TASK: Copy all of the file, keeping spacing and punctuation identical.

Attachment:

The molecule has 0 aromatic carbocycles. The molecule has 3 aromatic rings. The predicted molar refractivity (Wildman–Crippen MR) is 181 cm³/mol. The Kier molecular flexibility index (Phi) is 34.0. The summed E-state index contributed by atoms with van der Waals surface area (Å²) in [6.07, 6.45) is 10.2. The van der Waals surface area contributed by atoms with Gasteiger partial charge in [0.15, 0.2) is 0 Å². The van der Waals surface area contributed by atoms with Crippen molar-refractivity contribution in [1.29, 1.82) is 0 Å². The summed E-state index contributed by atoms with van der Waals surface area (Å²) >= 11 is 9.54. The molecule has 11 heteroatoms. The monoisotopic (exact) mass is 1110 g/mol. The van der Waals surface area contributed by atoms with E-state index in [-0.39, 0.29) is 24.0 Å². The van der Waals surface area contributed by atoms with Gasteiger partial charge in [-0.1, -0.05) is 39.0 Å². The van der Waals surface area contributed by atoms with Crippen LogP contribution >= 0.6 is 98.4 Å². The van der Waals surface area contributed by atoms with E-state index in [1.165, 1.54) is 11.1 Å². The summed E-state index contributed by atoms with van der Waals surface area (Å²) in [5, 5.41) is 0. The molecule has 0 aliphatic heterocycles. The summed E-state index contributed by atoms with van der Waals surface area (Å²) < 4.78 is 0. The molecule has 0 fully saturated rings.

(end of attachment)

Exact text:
The molecule has 0 aromatic carbocycles. The molecule has 3 aromatic rings. The predicted molar refractivity (Wildman–Crippen MR) is 181 cm³/mol. The Kier molecular flexibility index (Phi) is 34.0. The summed E-state index contributed by atoms with van der Waals surface area (Å²) in [6.07, 6.45) is 10.2. The van der Waals surface area contributed by atoms with Gasteiger partial charge in [0.15, 0.2) is 0 Å². The van der Waals surface area contributed by atoms with Crippen molar-refractivity contribution in [1.29, 1.82) is 0 Å². The summed E-state index contributed by atoms with van der Waals surface area (Å²) >= 11 is 9.54. The molecule has 11 heteroatoms. The monoisotopic (exact) mass is 1110 g/mol. The van der Waals surface area contributed by atoms with E-state index in [-0.39, 0.29) is 24.0 Å². The van der Waals surface area contributed by atoms with Gasteiger partial charge in [-0.1, -0.05) is 39.0 Å². The van der Waals surface area contributed by atoms with Crippen LogP contribution >= 0.6 is 98.4 Å². The van der Waals surface area contributed by atoms with E-state index in [1.165, 1.54) is 11.1 Å². The summed E-state index contributed by atoms with van der Waals surface area (Å²) in [5, 5.41) is 0. The molecule has 0 aliphatic heterocycles. The summed E-state index contributed by atoms with van der Waals surface area (Å²) < 4.78 is 0. The molecule has 0 fully saturated rings.